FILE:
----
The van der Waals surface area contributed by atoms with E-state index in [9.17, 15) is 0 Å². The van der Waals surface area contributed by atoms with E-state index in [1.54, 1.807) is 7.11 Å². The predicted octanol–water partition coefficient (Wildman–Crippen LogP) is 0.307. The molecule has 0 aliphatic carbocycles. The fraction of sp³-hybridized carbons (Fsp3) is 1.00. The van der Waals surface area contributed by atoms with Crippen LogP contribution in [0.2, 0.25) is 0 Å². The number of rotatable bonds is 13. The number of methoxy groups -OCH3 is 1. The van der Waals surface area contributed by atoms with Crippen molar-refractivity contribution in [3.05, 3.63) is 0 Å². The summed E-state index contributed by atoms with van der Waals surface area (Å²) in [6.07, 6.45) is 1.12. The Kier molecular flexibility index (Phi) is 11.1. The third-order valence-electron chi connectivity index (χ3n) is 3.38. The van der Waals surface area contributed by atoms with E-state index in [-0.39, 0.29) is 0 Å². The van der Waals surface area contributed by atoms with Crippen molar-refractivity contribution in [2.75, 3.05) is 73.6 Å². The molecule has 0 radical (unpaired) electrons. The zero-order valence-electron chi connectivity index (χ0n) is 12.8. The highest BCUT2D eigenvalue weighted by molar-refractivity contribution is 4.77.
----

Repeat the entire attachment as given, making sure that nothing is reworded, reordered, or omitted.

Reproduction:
The van der Waals surface area contributed by atoms with E-state index in [9.17, 15) is 0 Å². The van der Waals surface area contributed by atoms with E-state index in [1.54, 1.807) is 7.11 Å². The predicted octanol–water partition coefficient (Wildman–Crippen LogP) is 0.307. The molecule has 0 aliphatic carbocycles. The fraction of sp³-hybridized carbons (Fsp3) is 1.00. The van der Waals surface area contributed by atoms with Crippen LogP contribution in [0.2, 0.25) is 0 Å². The number of rotatable bonds is 13. The number of methoxy groups -OCH3 is 1. The van der Waals surface area contributed by atoms with Crippen molar-refractivity contribution in [3.05, 3.63) is 0 Å². The summed E-state index contributed by atoms with van der Waals surface area (Å²) in [6.07, 6.45) is 1.12. The Kier molecular flexibility index (Phi) is 11.1. The third-order valence-electron chi connectivity index (χ3n) is 3.38. The van der Waals surface area contributed by atoms with E-state index in [-0.39, 0.29) is 0 Å². The van der Waals surface area contributed by atoms with Crippen molar-refractivity contribution in [2.75, 3.05) is 73.6 Å². The molecule has 0 radical (unpaired) electrons. The zero-order valence-electron chi connectivity index (χ0n) is 12.8. The highest BCUT2D eigenvalue weighted by molar-refractivity contribution is 4.77.